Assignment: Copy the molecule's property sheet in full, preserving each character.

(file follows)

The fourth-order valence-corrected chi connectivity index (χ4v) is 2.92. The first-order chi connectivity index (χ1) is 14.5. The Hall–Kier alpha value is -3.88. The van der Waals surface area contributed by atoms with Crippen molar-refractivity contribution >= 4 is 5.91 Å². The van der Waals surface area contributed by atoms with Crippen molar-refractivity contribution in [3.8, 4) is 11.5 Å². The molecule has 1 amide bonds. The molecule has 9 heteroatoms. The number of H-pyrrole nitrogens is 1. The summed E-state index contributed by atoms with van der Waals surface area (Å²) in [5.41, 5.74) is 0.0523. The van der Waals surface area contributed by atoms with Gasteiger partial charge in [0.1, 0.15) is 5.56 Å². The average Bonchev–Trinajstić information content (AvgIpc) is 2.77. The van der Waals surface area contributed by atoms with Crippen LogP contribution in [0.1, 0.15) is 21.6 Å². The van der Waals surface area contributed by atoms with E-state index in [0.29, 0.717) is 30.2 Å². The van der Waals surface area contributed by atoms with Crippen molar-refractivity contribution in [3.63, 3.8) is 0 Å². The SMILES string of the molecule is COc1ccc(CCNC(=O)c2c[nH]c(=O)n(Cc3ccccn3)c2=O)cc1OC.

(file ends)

The fourth-order valence-corrected chi connectivity index (χ4v) is 2.92. The first-order chi connectivity index (χ1) is 14.5. The Hall–Kier alpha value is -3.88. The van der Waals surface area contributed by atoms with Crippen molar-refractivity contribution >= 4 is 5.91 Å². The van der Waals surface area contributed by atoms with Crippen molar-refractivity contribution in [3.8, 4) is 11.5 Å². The molecule has 1 amide bonds. The molecule has 9 heteroatoms. The number of H-pyrrole nitrogens is 1. The summed E-state index contributed by atoms with van der Waals surface area (Å²) in [5.41, 5.74) is 0.0523. The van der Waals surface area contributed by atoms with Gasteiger partial charge in [0.1, 0.15) is 5.56 Å². The average Bonchev–Trinajstić information content (AvgIpc) is 2.77. The van der Waals surface area contributed by atoms with Crippen LogP contribution in [0.1, 0.15) is 21.6 Å². The van der Waals surface area contributed by atoms with E-state index in [0.29, 0.717) is 30.2 Å². The van der Waals surface area contributed by atoms with Crippen molar-refractivity contribution in [3.63, 3.8) is 0 Å². The SMILES string of the molecule is COc1ccc(CCNC(=O)c2c[nH]c(=O)n(Cc3ccccn3)c2=O)cc1OC.